Having lung cancer—and the ups and downs of treatment, stress and lifestyle changes that often come with it—can throw a wrench into healthy eating habits. But getting proper nutrition during lung cancer treatment is especially important, because eating the right kinds of foods can help you feel better and stay stronger.
Because March is National Nutrition Month, it's a great time to remember the role nutrition plays in our health, particularly the importance of proper nutrition during lung cancer treatment.
"Good nutrition is critical for managing cancer and cancer treatment," says Vandana Sheth, RDN, CDE, registered dietitian nutritionist and spokesperson for the Academy of Nutrition and Dietetics." The goal of eating right is to help keep you strong and nourished, to successfully manage your cancer treatment, prevent muscle and bone loss, help you fight infection, allow your body to recover and heal, and see an overall improvement in quality of life."
According to Sheth, cancer can change a person's nutritional needs in many ways. For example:
You may experience side effects that disrupt your digestive system.
Some medications can make you feel nauseous and certain foods taste unappealing.
Some treatments or side effects from certain drugs can make it painful to swallow.
Steroids given before and after treatments can affect your blood sugar.
Cancer can affect how your body uses food (Although it might seem like you are eating enough, your body may not be absorbing nutrients appropriately, explains Sheth.)
With all that's going on, it can be hard to meet your nutritional needs. "Cancer and cancer treatment can affect your sense of taste, smell, appetite and even the ability to absorb appropriate nutrients from your food," says Sheth.
Some of the biggest challenges are closely related to the side effects of treatment, but some simple tips can help you address certain side effects:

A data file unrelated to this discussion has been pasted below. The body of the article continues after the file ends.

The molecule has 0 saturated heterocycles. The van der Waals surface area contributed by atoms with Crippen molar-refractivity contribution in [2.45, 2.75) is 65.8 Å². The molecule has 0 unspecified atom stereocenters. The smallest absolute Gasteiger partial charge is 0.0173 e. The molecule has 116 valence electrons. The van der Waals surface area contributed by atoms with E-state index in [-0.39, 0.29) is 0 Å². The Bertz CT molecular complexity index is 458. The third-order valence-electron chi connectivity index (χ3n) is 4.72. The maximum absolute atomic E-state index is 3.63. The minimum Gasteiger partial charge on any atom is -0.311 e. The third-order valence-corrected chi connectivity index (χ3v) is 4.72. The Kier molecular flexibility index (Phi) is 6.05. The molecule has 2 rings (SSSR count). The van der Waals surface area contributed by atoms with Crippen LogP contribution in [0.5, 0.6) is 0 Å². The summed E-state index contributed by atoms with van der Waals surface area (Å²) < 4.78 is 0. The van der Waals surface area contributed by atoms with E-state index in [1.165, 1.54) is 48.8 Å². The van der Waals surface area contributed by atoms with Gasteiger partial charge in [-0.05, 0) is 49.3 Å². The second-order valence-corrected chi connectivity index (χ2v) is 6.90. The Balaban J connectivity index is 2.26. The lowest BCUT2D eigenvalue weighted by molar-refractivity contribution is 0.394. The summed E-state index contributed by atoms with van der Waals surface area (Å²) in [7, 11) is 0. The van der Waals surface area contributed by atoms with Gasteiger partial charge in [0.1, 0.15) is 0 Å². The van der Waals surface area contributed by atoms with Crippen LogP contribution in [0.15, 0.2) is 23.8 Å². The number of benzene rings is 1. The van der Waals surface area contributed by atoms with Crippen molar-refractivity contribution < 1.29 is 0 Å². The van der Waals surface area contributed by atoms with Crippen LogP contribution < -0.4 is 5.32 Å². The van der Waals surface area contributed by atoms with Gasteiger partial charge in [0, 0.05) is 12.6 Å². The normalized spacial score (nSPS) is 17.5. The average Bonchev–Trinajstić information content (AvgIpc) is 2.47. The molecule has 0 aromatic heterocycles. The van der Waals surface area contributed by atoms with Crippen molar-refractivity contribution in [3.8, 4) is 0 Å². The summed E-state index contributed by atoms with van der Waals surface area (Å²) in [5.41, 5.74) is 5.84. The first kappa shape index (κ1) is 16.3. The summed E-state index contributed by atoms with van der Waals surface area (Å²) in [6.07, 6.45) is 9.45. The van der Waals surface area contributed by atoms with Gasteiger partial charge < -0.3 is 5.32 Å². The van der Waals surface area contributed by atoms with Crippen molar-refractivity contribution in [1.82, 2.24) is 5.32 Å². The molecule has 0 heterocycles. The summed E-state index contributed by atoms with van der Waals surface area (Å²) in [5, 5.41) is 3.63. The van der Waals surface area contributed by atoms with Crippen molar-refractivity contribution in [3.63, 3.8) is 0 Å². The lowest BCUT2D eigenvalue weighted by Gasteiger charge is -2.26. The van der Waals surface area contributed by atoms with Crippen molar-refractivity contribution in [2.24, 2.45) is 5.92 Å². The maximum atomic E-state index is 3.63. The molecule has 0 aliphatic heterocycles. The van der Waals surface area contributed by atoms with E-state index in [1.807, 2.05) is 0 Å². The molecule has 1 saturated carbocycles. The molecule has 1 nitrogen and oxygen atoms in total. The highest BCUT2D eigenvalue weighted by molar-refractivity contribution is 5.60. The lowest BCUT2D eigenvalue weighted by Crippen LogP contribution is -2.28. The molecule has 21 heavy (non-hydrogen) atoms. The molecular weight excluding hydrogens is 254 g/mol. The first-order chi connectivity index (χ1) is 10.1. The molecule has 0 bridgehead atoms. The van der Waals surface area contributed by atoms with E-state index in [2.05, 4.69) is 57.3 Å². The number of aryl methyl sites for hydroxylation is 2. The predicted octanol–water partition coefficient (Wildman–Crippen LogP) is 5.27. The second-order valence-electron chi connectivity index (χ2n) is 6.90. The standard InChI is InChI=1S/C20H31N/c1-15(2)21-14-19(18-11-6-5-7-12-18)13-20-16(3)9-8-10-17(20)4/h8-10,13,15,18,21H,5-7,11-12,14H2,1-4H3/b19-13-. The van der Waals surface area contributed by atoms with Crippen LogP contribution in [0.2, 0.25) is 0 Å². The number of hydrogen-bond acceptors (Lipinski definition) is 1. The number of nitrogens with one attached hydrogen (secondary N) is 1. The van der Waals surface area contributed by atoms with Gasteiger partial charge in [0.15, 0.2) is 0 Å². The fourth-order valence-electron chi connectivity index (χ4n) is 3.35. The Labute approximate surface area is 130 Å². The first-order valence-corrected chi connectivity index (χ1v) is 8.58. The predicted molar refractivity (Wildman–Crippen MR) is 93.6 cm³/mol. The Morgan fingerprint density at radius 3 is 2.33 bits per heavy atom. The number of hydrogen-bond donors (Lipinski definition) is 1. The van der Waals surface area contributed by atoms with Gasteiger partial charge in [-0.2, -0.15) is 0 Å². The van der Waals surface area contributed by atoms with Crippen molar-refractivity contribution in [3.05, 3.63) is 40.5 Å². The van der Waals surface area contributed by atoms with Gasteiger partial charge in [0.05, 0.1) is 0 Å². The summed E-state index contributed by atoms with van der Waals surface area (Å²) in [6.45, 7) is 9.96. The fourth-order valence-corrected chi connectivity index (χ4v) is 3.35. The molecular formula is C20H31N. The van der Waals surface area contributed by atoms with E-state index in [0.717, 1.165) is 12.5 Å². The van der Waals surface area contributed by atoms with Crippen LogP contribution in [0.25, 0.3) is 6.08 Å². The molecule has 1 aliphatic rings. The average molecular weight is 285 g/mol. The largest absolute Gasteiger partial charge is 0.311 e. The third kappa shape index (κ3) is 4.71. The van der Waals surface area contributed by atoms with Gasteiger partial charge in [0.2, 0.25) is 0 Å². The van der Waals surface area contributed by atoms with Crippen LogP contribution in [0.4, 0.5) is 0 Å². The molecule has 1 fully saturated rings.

If you have a small appetite: "Try eating small, frequent meals and snacks throughout the day instead of three big meals," says Sheth. You can schedule reminders so you remember to eat regularly. To make the most of your small meals and snacks, make sure they are nutrient dense—i.e., high calorie, high protein. For example:
Instead of having toast with butter, go for toast with peanut butter or cottage cheese.
Keep ready-to-eat options on hand, such as trail mix with dried fruit and nuts or a parfait with low-fat Greek yogurt, fruit and granola.
Supplemental beverages (like Ensure or Boost) are quick and easy as well. "You can even make your own version at home with protein powder to cut back on cost," Sheth adds.
If you experience nausea: Sheth says to try eating cold foods, reducing your fat intake and steering clear of foods with strong odors. "Try to avoid eating your favorite food when feeling nauseated as this may turn you off it."
If you have trouble swallowing: Talk to your doctor about prescription or over the counter medication that can ease the pain in your mouth or throat. Stick to high-caloric liquids like milkshakes or smoothies. Stay away from spicy foods or foods with a lot of acid.
Each person's nutritional needs during lung cancer are different, and sometimes finding the right diet that delivers proper nutrition is a trial-and-error process. Along with your doctor, a nutrition expert can help you find a plan that works for you.
"Consider meeting with a registered dietitian nutritionist (RDN) for a full assessment and evaluation before you start treatment," explains Sheth. "An RDN can provide a customized plan that includes overall calorie and protein goals. They can also monitor you throughout your treatment and after to ensure adequate [nutrition] and help you cope with side effects."
Be sure to talk to your doctor about your nutrition needs and visit it our nutrition and lung cancer section to learn more about lung cancer nutrition goals.